|Publication number||US4103037 A|
|Application number||US 05/738,933|
|Publication date||Jul 25, 1978|
|Filing date||Nov 4, 1976|
|Priority date||Nov 7, 1975|
|Also published as||CA1068978A, CA1068978A1, DE2650981A1, DE2650981C2|
|Publication number||05738933, 738933, US 4103037 A, US 4103037A, US-A-4103037, US4103037 A, US4103037A|
|Inventors||Janos Bodor, Jan VAN Heteren, Laurentius Adrianus Maria Verhagen|
|Original Assignee||Lever Brothers Company|
|Export Citation||BiBTeX, EndNote, RefMan|
|Patent Citations (7), Referenced by (38), Classifications (14)|
|External Links: USPTO, USPTO Assignment, Espacenet|
The invention relates to a process for preparing a low fat spread and to a low fat spread so obtained. The low fat spread prepared according to the invention is an emulsion of the water-in-oil type which, as compared with butter or margarine, has a considerably reduced fat content, e.g. 25-65%, preferably 30-50% by weight of the emulsion. Low fat spreads generally contain a continuous plastic fat phase and a dispersed, substantially protein-free aqueous phase, and are stabilised by emulsifiers that are usually present in margarine. Due to the high water content, the organoleptic properties of such products and/or the stability of the emulsion are however not so good as that of butter or margarine. With the object of improving the organoleptic properties of low fat spreads, many products have been developed that contain proteins in the dispersed aqueous phase. Proteins, however, introduce a number of other problems, particularly due to the lipophilic properties of proteins, as a result of which destabilisation of the emulsion may easily occur. Furthermore proteins increase the risk of microbiological contamination enormously.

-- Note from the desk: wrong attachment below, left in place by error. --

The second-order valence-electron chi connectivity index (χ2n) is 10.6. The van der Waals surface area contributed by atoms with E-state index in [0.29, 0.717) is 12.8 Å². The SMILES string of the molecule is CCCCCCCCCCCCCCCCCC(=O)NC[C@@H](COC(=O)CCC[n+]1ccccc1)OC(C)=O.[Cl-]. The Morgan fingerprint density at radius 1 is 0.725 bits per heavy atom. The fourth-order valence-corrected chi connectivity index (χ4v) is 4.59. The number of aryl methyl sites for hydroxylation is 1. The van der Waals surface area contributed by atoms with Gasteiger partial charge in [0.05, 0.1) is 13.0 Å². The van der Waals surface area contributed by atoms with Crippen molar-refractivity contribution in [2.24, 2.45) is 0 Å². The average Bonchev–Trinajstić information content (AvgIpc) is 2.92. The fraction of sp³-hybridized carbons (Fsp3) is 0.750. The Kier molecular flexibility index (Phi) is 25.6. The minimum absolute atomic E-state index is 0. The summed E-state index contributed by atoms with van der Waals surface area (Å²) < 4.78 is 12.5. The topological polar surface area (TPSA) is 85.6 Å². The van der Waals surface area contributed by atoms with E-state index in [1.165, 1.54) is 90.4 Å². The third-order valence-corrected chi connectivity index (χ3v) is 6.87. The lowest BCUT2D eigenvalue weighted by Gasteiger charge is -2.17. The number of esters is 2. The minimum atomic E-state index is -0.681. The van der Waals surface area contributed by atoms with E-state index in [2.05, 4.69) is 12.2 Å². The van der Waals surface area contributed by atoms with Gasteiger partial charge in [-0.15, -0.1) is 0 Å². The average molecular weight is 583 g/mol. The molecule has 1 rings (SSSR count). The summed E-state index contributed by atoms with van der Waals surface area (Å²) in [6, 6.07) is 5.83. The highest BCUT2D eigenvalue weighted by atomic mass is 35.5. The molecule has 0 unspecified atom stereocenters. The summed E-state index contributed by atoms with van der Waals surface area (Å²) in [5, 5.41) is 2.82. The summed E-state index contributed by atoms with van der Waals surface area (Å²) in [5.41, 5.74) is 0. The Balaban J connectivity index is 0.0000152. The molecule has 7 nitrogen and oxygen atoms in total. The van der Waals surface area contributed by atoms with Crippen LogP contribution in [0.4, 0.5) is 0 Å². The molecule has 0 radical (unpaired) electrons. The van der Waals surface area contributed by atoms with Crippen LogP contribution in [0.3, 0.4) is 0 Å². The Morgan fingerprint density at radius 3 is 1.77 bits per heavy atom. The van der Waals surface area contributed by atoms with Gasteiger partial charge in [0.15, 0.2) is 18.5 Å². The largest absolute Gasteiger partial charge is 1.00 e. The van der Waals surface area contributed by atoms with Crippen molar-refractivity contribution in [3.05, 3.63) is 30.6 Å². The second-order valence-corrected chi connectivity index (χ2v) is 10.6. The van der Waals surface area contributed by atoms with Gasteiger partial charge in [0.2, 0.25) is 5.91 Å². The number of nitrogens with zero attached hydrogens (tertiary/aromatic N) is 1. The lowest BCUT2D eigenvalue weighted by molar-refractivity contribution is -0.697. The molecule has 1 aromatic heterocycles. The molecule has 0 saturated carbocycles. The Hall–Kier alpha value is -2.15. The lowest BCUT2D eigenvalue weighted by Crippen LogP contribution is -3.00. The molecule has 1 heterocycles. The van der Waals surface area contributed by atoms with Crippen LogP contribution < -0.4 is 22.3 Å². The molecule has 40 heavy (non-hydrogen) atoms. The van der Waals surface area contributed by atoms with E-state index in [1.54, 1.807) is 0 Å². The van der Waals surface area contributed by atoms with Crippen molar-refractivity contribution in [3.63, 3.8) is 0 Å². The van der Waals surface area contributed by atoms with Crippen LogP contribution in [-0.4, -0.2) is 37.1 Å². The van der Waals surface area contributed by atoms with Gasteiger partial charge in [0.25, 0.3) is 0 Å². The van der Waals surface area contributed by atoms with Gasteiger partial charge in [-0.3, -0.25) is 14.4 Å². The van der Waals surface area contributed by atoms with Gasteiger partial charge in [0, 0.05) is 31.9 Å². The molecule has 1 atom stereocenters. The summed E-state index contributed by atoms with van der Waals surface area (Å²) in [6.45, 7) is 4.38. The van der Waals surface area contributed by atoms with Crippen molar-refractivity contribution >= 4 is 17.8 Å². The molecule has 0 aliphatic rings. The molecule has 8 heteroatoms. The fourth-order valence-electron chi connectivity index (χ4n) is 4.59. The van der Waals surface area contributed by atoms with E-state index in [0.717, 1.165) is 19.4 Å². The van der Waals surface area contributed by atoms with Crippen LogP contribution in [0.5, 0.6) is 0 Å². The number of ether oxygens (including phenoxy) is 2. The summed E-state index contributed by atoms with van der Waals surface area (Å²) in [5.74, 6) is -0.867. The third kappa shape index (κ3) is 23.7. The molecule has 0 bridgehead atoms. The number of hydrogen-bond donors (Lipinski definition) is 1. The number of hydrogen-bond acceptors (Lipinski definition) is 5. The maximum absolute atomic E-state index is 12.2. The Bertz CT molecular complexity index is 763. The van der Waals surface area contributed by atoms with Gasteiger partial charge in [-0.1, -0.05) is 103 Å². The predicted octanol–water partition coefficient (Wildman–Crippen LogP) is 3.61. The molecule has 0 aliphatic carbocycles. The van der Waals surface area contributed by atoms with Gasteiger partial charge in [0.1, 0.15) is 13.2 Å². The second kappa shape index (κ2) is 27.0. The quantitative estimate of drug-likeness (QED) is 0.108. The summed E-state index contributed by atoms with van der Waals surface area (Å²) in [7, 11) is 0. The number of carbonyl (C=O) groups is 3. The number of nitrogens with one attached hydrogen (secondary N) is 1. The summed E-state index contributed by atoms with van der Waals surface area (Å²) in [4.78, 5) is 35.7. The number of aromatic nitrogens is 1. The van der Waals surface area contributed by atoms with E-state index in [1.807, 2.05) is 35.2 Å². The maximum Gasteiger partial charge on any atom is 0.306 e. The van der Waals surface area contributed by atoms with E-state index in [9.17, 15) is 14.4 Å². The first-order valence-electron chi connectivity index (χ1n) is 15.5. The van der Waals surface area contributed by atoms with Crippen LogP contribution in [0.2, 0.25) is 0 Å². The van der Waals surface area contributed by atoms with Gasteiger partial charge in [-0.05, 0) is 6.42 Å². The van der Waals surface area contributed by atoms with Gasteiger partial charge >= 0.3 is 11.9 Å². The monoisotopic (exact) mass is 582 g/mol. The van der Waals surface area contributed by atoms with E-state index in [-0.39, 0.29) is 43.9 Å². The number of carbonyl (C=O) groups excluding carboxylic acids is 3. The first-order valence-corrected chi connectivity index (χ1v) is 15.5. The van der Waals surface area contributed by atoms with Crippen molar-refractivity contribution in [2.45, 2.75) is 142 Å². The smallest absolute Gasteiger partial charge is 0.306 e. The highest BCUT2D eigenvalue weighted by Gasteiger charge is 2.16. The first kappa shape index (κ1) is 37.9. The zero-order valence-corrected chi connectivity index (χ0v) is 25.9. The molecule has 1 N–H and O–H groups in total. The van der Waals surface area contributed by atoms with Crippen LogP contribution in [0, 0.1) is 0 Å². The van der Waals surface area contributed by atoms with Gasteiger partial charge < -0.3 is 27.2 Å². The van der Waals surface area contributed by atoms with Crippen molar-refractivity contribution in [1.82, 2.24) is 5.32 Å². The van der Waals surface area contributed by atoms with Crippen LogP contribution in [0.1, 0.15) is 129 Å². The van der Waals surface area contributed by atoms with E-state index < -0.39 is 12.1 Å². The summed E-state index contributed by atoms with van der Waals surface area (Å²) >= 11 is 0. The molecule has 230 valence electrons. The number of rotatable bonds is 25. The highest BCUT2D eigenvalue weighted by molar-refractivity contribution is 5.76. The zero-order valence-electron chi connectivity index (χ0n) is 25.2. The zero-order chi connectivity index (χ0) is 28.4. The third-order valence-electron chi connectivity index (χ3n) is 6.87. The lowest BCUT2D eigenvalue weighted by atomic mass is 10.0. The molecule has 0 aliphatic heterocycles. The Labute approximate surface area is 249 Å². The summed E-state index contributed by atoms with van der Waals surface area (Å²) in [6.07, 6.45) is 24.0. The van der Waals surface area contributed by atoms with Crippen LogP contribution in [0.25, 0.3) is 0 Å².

The present invention provides a process for preparing a proteinaceous low fat spread stabilised by a gelling agent, by emulsifying, cooling and working a plastic fatty phase and a proteinaceous aqueous phase containing a gelling agent, to obtain a water-in-oil type emulsion, characterised in that an aqueous phase is used which contains a gelling agent of a slip melting point of 25°-35° C., and that conditions leading to the formation of undissolved protein particles of an average major dimension of more than 5 microns are substantially avoided.